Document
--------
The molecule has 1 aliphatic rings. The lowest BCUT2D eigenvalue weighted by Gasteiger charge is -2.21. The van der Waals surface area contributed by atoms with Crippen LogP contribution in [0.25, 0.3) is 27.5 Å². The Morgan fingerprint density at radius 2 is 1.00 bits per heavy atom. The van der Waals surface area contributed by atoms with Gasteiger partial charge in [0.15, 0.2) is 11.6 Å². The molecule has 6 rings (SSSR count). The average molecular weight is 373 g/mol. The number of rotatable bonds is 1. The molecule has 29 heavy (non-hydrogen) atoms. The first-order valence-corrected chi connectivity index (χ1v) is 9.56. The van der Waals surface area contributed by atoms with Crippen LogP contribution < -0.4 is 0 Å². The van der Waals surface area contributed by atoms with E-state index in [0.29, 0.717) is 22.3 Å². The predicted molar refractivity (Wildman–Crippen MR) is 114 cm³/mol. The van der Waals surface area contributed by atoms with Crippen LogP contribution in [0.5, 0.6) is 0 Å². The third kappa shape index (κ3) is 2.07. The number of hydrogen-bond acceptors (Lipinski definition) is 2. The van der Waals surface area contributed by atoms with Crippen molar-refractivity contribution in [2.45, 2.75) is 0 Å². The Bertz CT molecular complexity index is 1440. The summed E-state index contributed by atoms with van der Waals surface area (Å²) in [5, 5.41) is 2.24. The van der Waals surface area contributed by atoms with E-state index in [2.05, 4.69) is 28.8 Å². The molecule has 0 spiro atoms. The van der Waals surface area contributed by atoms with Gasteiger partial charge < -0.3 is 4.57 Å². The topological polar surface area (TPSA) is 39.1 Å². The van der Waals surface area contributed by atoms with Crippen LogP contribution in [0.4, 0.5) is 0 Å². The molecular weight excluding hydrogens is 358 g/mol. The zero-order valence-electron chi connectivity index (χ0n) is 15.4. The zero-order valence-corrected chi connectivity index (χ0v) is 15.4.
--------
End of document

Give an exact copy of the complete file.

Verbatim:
The molecule has 1 aliphatic rings. The lowest BCUT2D eigenvalue weighted by Gasteiger charge is -2.21. The van der Waals surface area contributed by atoms with Crippen LogP contribution in [0.25, 0.3) is 27.5 Å². The Morgan fingerprint density at radius 2 is 1.00 bits per heavy atom. The van der Waals surface area contributed by atoms with Gasteiger partial charge in [0.15, 0.2) is 11.6 Å². The molecule has 6 rings (SSSR count). The average molecular weight is 373 g/mol. The number of rotatable bonds is 1. The molecule has 29 heavy (non-hydrogen) atoms. The first-order valence-corrected chi connectivity index (χ1v) is 9.56. The van der Waals surface area contributed by atoms with Crippen LogP contribution < -0.4 is 0 Å². The van der Waals surface area contributed by atoms with E-state index in [0.29, 0.717) is 22.3 Å². The predicted molar refractivity (Wildman–Crippen MR) is 114 cm³/mol. The van der Waals surface area contributed by atoms with Crippen LogP contribution in [0.5, 0.6) is 0 Å². The third kappa shape index (κ3) is 2.07. The number of hydrogen-bond acceptors (Lipinski definition) is 2. The van der Waals surface area contributed by atoms with Crippen molar-refractivity contribution in [2.45, 2.75) is 0 Å². The Bertz CT molecular complexity index is 1440. The summed E-state index contributed by atoms with van der Waals surface area (Å²) in [5, 5.41) is 2.24. The van der Waals surface area contributed by atoms with E-state index in [2.05, 4.69) is 28.8 Å². The molecule has 0 spiro atoms. The van der Waals surface area contributed by atoms with Gasteiger partial charge < -0.3 is 4.57 Å². The topological polar surface area (TPSA) is 39.1 Å². The van der Waals surface area contributed by atoms with Crippen LogP contribution in [0.4, 0.5) is 0 Å². The molecular weight excluding hydrogens is 358 g/mol. The zero-order valence-electron chi connectivity index (χ0n) is 15.4. The zero-order valence-corrected chi connectivity index (χ0v) is 15.4.